UK producer Simon Channing Williams has lost his long-term battle with cancer. He died at his homein Cornwall on Saturday (April 11) aged 63.

Channing Williams began his career at the BBC working with a variety of directors including Stephen Frears, James MacTaggart, Mike Newell and Mike Leigh.

With Leigh, he formed Thin Man Films in 1988, producing many critically-acclaimed films such as Palme D’Or winner Secrets & Lies, Oscar winner Topsy-Turvy and Oscar nominated films Vera Drake and Happy-Go-Lucky.

Outside his relationship with Thin Man Films, he produced a number of other films, including Puccini and the UK box-office hit, Jack and Sarah.

In 2000, he formed the independent production company Potboiler Productions with Gail Egan. They produced seven films including a classic adaptation of Nicholas Nickleby and the Oscar-winning The Constant Gardener.

Commenting on his death, Egan said “Nothing I can say could be enough, or express my sense of loss. He was larger than life. He was a wonderful friend, a passionate lover of film, of family, of Famous Grouse whiskey!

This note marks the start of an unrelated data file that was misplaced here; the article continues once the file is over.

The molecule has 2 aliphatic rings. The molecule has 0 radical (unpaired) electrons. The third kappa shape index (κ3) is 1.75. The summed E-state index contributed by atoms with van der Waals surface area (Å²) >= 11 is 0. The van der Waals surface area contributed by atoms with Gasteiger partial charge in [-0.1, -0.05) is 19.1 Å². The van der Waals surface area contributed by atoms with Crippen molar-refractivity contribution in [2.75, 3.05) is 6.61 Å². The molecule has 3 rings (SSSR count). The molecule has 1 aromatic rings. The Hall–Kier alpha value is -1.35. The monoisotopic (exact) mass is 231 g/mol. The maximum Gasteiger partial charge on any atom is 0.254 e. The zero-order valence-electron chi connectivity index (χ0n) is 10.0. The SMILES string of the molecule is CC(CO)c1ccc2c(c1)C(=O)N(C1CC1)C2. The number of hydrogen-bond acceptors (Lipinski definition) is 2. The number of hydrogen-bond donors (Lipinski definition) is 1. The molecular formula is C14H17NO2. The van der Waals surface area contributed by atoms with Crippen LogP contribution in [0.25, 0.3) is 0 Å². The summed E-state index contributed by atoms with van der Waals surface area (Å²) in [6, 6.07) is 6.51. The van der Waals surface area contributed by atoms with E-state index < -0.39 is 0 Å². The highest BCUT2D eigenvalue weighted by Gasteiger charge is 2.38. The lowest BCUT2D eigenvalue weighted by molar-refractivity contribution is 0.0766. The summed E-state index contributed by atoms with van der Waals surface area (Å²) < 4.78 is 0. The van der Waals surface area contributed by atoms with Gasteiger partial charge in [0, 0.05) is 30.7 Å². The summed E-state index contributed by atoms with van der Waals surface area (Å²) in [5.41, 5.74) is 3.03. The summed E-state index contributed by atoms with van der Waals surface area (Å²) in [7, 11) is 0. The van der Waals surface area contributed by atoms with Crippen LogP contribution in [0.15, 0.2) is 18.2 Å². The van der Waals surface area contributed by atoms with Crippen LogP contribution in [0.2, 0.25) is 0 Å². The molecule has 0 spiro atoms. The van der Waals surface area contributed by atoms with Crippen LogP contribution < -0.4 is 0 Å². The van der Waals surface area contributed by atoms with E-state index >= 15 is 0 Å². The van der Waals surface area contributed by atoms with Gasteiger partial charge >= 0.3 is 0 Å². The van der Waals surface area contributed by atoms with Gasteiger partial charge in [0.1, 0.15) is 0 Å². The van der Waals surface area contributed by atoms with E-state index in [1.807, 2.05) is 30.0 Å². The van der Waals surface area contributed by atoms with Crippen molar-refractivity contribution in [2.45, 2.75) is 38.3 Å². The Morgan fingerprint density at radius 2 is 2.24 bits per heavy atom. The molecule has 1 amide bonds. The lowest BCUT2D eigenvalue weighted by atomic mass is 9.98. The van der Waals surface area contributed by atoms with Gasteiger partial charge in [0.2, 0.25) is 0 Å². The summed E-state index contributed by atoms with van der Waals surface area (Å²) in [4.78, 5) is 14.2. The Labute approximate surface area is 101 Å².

He was loved by all who worked with him and he brought out the very best in everyone. He was generous, kind, great fun to be with, a natural leader, he changed the lives of many and was an inspiration to us all.”

Channing Williams was instrumental in setting up The Constant Gardener Trust which aims to improve living conditions for the Kenyan people of Kibera and Loiyangalani. In December 2007, he received Kenya’s Order of the Grand Warrior from President Kibaki for his work on The Constant Gardener and the trust.

He is survived by his wife Annie, five children (three with his second wife Dorothy King, two with Annie) and five grandchildren.

A private funeral will be held this week and a memorial service in London is planned for a later date. The family have requested that in lieu of other tributes, donations may be made to the Royal Marsden Cancer Campaign: